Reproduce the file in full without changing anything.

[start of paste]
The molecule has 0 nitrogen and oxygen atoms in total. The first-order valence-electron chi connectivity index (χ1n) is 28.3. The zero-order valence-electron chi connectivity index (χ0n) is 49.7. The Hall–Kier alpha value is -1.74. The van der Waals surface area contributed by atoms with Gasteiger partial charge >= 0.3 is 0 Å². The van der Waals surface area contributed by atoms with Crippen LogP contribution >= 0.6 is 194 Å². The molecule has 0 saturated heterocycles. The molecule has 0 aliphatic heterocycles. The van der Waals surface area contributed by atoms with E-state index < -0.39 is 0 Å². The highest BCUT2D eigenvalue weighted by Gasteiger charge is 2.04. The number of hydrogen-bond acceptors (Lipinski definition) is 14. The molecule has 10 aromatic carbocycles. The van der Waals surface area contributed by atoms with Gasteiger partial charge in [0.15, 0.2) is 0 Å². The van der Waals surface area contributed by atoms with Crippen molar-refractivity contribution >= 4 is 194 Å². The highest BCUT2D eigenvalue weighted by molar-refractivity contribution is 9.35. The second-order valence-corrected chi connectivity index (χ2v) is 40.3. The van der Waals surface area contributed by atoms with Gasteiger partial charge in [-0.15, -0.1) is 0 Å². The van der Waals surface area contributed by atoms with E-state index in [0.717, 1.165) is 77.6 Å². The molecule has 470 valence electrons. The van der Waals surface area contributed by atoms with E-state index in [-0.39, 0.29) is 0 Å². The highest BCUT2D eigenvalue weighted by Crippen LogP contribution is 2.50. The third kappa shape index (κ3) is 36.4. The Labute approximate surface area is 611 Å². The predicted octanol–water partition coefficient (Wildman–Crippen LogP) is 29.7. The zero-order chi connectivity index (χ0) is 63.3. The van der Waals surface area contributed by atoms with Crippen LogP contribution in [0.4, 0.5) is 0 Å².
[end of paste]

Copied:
The molecule has 0 nitrogen and oxygen atoms in total. The first-order valence-electron chi connectivity index (χ1n) is 28.3. The zero-order valence-electron chi connectivity index (χ0n) is 49.7. The Hall–Kier alpha value is -1.74. The van der Waals surface area contributed by atoms with Gasteiger partial charge >= 0.3 is 0 Å². The van der Waals surface area contributed by atoms with Crippen LogP contribution >= 0.6 is 194 Å². The molecule has 0 saturated heterocycles. The molecule has 0 aliphatic heterocycles. The van der Waals surface area contributed by atoms with E-state index < -0.39 is 0 Å². The highest BCUT2D eigenvalue weighted by Gasteiger charge is 2.04. The number of hydrogen-bond acceptors (Lipinski definition) is 14. The molecule has 10 aromatic carbocycles. The van der Waals surface area contributed by atoms with Gasteiger partial charge in [0.15, 0.2) is 0 Å². The van der Waals surface area contributed by atoms with Crippen molar-refractivity contribution >= 4 is 194 Å². The highest BCUT2D eigenvalue weighted by molar-refractivity contribution is 9.35. The second-order valence-corrected chi connectivity index (χ2v) is 40.3. The van der Waals surface area contributed by atoms with Gasteiger partial charge in [-0.15, -0.1) is 0 Å². The van der Waals surface area contributed by atoms with E-state index in [0.717, 1.165) is 77.6 Å². The molecule has 470 valence electrons. The van der Waals surface area contributed by atoms with E-state index in [-0.39, 0.29) is 0 Å². The highest BCUT2D eigenvalue weighted by Crippen LogP contribution is 2.50. The third kappa shape index (κ3) is 36.4. The Labute approximate surface area is 611 Å². The predicted octanol–water partition coefficient (Wildman–Crippen LogP) is 29.7. The zero-order chi connectivity index (χ0) is 63.3. The van der Waals surface area contributed by atoms with Crippen LogP contribution in [0.4, 0.5) is 0 Å².